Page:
18 Evolution of the City-States (2 of 2) The Persian Wars – 499BC the Ionian Greeks of Asia Minor rebelled against the Persians. – Sympathetic, the Athenians sent 20 ships to aid. – King Darius I of Persia sent a small detachment to Attica where the Marathon man ran to Athens to warn the city. – The Athenians defeated Them in one of the finest battles in their history. – 10 years later, Darius assembled 250,000 troops and was defeated once again by the Greeks, Spartans and Athenians… the end to one of the most powerful military powers in the Mediterranean world

19 The Mature Athenian Democracy – Athenian Imperialism was a consequence of the Persian wars – Gathered in the Assembly to carry out Democracy Rule 40 times a year. Members included all classes of Citizens from society – By the middle of the 5 th Century, the will of the people was supreme – The people of the community took the responsibility of running government seriously but earned the reputation of running the government by amateurs.

20 Athenian Citizen - defined Only adult male Athenian citizens who had completed their military training had the right to vote in Athens. The percentage of the population (of males) that actually participated in the government was about 20%. This excluded a majority of the population, namely slaves, freed slaves, children, women and resident aliens (Like Mr. Silver in China). The women had limited rights and privileges and were not really considered citizens. Their movement in public was restricted and they were very segregated from the men. Also disallowed from being a citizen were citizens whose rights were under suspension (typically for failure to pay a debt to the city. This usually amounted to permanent (and in fact inheritable) disqualification.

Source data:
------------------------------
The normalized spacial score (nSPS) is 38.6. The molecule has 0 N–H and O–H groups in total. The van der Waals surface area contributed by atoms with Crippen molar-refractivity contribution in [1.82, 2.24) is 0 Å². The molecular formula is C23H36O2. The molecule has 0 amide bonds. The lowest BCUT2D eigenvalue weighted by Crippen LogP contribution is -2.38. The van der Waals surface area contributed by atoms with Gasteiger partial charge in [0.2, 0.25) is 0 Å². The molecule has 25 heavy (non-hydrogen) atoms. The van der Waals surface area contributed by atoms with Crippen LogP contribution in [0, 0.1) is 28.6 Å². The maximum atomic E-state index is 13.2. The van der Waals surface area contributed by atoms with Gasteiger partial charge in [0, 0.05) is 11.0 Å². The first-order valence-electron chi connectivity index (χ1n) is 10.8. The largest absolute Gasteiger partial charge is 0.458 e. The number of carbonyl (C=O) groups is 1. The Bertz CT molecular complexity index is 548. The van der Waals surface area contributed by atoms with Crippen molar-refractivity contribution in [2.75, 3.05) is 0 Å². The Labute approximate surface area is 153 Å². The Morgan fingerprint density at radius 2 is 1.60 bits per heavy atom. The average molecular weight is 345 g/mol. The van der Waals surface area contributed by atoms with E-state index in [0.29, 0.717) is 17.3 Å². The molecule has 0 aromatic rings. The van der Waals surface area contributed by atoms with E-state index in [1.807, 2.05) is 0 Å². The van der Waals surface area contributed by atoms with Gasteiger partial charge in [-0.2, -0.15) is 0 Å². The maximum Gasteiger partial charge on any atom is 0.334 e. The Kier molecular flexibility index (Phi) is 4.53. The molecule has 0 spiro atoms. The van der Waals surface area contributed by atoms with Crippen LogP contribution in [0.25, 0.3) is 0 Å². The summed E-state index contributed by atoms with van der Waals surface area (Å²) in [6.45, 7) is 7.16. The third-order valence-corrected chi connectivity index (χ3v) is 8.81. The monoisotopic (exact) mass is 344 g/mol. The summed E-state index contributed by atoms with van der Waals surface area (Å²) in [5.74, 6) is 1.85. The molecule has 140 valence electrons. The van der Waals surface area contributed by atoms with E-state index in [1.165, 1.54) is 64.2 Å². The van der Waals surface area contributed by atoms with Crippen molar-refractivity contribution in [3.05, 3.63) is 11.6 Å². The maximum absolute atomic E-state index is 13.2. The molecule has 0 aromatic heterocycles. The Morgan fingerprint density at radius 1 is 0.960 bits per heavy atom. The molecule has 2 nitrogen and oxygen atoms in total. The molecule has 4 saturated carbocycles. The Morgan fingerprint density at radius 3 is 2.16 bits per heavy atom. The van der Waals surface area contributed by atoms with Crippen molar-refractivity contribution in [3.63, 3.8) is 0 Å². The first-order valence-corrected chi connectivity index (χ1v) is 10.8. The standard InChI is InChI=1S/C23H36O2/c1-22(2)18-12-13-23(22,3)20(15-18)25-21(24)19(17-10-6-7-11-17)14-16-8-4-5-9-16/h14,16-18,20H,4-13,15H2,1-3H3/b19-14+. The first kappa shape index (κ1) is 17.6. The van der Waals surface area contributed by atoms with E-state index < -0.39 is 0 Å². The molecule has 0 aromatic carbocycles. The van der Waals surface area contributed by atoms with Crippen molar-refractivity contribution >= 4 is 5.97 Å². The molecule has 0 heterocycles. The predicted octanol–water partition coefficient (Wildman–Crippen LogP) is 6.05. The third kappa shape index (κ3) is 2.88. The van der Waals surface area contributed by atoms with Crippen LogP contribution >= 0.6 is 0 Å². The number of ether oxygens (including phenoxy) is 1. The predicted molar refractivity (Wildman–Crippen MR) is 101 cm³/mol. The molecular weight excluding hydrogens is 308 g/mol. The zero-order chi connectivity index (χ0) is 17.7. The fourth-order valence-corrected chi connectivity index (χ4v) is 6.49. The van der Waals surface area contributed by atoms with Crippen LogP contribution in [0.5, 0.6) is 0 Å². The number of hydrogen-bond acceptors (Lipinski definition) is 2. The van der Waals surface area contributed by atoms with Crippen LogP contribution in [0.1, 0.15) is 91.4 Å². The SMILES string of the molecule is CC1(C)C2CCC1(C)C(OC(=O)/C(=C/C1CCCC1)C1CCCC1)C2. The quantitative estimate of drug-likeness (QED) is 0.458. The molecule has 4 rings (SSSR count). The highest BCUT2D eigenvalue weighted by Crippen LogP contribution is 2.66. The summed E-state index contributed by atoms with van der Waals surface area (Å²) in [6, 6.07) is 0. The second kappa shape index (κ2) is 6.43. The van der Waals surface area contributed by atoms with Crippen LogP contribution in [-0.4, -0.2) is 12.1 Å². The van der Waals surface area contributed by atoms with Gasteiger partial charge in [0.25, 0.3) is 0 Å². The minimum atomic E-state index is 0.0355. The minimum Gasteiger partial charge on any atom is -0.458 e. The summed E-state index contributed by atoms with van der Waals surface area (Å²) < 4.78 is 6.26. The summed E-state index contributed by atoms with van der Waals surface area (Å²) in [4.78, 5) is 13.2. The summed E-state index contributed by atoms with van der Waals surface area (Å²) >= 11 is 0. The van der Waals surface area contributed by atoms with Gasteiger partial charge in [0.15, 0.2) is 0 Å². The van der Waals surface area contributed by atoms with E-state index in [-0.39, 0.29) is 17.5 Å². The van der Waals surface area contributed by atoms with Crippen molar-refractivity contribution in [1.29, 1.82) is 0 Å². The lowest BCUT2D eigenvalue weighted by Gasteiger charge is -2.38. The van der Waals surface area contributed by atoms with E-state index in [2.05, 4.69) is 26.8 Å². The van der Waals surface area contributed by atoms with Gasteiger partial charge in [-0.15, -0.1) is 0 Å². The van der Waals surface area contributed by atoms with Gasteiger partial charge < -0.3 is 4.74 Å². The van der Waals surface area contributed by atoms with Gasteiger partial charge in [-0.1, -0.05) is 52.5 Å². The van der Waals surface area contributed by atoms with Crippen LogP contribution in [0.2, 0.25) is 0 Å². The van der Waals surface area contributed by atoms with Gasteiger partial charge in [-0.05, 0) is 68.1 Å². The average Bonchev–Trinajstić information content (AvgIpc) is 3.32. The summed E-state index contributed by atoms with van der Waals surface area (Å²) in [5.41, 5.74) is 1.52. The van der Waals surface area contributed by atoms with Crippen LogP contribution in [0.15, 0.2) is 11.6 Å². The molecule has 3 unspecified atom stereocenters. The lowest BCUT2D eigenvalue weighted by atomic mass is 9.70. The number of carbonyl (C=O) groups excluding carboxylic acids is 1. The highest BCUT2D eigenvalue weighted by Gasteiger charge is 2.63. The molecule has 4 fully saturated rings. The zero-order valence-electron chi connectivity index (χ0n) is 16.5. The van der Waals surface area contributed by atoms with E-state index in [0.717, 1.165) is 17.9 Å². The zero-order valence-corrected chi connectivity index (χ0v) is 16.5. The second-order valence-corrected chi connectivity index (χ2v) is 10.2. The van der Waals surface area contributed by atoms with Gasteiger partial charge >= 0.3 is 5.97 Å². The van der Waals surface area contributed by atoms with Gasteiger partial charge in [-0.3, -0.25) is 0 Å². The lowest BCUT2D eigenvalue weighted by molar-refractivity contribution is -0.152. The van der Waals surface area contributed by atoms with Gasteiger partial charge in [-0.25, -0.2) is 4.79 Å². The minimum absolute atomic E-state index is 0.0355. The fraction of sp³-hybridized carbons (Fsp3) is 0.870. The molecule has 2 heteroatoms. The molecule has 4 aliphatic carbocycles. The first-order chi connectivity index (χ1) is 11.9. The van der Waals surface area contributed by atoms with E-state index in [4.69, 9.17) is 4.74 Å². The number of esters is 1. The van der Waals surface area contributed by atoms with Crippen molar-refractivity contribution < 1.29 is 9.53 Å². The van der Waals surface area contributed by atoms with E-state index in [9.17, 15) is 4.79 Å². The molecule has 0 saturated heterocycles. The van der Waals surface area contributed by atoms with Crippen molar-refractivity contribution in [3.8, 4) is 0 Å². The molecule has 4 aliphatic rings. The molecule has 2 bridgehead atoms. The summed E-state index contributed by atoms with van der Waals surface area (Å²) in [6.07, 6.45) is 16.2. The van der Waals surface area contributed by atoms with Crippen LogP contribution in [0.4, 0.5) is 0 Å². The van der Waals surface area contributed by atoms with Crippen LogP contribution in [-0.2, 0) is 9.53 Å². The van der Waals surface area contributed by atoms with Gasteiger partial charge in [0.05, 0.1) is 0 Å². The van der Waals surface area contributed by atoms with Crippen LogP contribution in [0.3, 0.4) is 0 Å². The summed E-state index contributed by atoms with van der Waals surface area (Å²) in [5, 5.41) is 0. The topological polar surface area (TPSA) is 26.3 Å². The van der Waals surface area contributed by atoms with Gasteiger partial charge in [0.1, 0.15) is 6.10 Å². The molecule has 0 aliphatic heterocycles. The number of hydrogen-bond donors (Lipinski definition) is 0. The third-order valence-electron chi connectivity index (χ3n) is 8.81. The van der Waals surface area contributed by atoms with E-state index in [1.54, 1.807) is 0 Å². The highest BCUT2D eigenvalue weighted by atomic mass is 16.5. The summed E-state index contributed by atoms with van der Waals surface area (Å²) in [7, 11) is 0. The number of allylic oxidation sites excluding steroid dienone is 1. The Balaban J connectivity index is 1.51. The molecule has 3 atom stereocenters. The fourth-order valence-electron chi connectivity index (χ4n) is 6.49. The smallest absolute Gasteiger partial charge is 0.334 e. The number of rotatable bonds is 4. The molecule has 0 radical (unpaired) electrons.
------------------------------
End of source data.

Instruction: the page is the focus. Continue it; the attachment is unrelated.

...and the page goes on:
21 The Decline of the City-States The Peloponnesian War (Summarized) Sparta was uncomfortable with Athens Imperialistic rule and wanted to separate. Sparta and the Peloponnesian states went to war against Athens from 431 BC to 404BC. Sparta defeated the Greeks and the Delian League, destroying their city states (fortresses). This war shattered the spiritual heart of the Hellenic (Greek) civilization. Chaos and anarchy were rampant. Democracy was died.

22 A Close Look at the War that ended Greek Democracy The Peloponnesian War, 431 to 404 BC, was war fought by Athens and its empire against the Peloponnesian League, led by Sparta. Historians have traditionally divided the war into three phases. Phase 1: Sparta launched repeated invasions of Attica. Sparta sent spies to Athens to undermine them at home. Athens took advantage of its naval supremacy to raid the coast of the Peloponnese, attempting to suppress signs of unrest in its empire.